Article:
Blast from the past: Sniglets

I’m reminded today of Sniglets. I grew up in the 1980s watching lots of HBO, so Rich Hall’s little segments from Not Necessarily the News occupy a special place in some dark corner of my cerebrum. I can still remember to this day:

  • flen – the yucky stuff that accumulates under the cap of a ketchup bottle.
  • accello-yellow – someone who speeds up when they see a yellow traffic light

I just thought of a sniglet of my own. It’s a term for when you spend a couple of hours writing fancy little bash functions that do really specialized things that are fun but perhaps of questionable use.

I call this: “bashturbation”.

Side effect of the switch

I noticed one annoying side effect of the switch. I used to be able to hold down the control key while tapping the trackpad on my PowerBook to get the equivalent of a right click – e.g.: context menus in Firefox and Finder. Holding down my new control key (the key formerly known as caps lock) and tapping the trackpad doesn’t work. Curiously, holding the key down and pressing the trackpad button does work though. I almost never touch that button though.


Anybody figure out a way to make it work?


Fallout Boy

I guess the lyrics of that annoying Fallout Boy song are in fact English (I was starting to have doubts):

We’re going down, down in an earlier round
And Sugar, we’re going down swinging
I’ll be your number one with a bullet
A loaded god complex, cock it and pull it

It’s still annoying though.


The one drawback of the recent warm and dry Bay Area weather is that it looks like the beginning of spider season…

This morning we got our first use of our BugZooka. A little spider in the bedroom was sucked and then let free outside. Sure beats our previous “spray bottle and old shoe” method. Much quicker and easier and nothing to clean up and I dare say that the spiders probably like it better too.



Made the switch

After deliberating for a while, I’ve finally done it.

Yes, that’s right. Like a true Emacs geek, I’ve swapped my “caps lock” and “control” keys. I could see that this could be nice once I get accustomed to it, though for now I keep reaching for the “control” and turning on “caps lock”. I had almost contemplating making both of them act as “control” but decided against it as that will probably just stop me from learning properly.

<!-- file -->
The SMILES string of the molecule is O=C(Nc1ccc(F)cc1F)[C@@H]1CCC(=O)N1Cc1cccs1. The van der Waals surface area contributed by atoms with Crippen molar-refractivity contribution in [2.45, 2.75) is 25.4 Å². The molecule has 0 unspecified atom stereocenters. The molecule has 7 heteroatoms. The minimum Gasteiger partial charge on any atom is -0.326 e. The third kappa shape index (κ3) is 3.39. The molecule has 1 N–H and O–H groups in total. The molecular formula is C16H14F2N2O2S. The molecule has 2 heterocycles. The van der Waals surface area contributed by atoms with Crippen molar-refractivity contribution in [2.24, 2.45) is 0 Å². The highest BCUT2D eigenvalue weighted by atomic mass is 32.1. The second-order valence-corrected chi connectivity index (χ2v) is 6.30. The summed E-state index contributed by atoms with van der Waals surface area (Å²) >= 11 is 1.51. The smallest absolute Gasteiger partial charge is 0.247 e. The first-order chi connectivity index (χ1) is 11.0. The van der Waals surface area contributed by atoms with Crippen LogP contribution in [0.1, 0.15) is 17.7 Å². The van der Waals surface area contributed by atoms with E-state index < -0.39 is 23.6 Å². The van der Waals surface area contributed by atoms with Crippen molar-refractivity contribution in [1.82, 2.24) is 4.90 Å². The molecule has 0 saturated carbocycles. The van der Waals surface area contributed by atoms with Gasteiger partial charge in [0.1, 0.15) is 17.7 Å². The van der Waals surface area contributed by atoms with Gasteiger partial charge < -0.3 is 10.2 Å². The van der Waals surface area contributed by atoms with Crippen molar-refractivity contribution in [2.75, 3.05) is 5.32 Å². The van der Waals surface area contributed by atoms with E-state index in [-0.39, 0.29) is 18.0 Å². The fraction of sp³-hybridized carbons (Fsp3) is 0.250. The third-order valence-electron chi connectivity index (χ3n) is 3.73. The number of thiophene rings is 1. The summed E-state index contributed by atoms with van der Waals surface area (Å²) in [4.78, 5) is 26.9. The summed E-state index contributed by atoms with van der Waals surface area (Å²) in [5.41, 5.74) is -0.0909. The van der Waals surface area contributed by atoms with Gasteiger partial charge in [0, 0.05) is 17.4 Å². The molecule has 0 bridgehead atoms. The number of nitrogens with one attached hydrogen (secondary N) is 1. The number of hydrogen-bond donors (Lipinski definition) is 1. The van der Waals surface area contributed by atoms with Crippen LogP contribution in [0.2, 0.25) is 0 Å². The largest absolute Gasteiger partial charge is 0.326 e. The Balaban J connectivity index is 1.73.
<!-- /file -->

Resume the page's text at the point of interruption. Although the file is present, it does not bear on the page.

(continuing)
Doing this on a Mac once required extra software like uControl, fKeys, or DoubleCommand, but now in Tiger you can just do it in the Keyboard & Mouse System Preferences panel.


Having a bash with bash

Let’s say we want to write a command that allows you to take the output of the previous command and stick it in your editor so you can page through it, save it, email it, etc.

One way to do it is with bash’s “process substitution” feature. Try this:

$ ls -l
$ cat <($(tail -1 $HISTFILE)) | vim -

One problem with this is it won’t work if you change “vim” to “emacs”, because Emacs doesn’t like to read stdin. I tried all kinds of stuff including “emacs -nw -t /dev/tty /dev/stdin” and such.

Well, here’s an even more general solution:

with-temp-file ()
    local _prefix=$1; shift
    local _tmpfile_var=$1 ; shift
    local ${_tmpfile_var}=$(mktemp -t ${_prefix})
    eval local _tmpfile_value=\${$_tmpfile_var}
    eval "$@"
    rm ${_tmpfile_value}

edlo ()
    with-temp-file "edlo" tmpfile \
        '$(tail -1 $HISTFILE) > $tmpfile && $EDITOR $tmpfile'

Actually for bash versions 2 and up, it turns out we can clean this up a tad using the new syntax for indirect references to variables:

---   Sat Apr 29 15:19:53 2006
+++     Sat Apr 29 15:25:11 2006
@@ -3,7 +3,7 @@
     local _prefix=$1; shift
     local _tmpfile_var=$1 ; shift
     local ${_tmpfile_var}=$(mktemp -t ${_prefix})
-    eval local _tmpfile_value=\${$_tmpfile_var}
+    local _tmpfile_value=${!_tmpfile_var}
     eval "$@"
     rm ${_tmpfile_value}

This should work in any editor, including X11 editors since we’re not using stdin. And the with-temp-file function is a general utility function that could be used for other stuff. Here’s another function that uses it:

eoo () 
    local _cmd="$@";
    with-temp-file "eoo" tmpfile '$_cmd > $tmpfile && $EDITOR $tmpfile'

This one is when you already know that you want to capture the output of a particular command – e.g.:

$ eoo ls -l
$ eoo finger


Unix Power Tools, Third Edition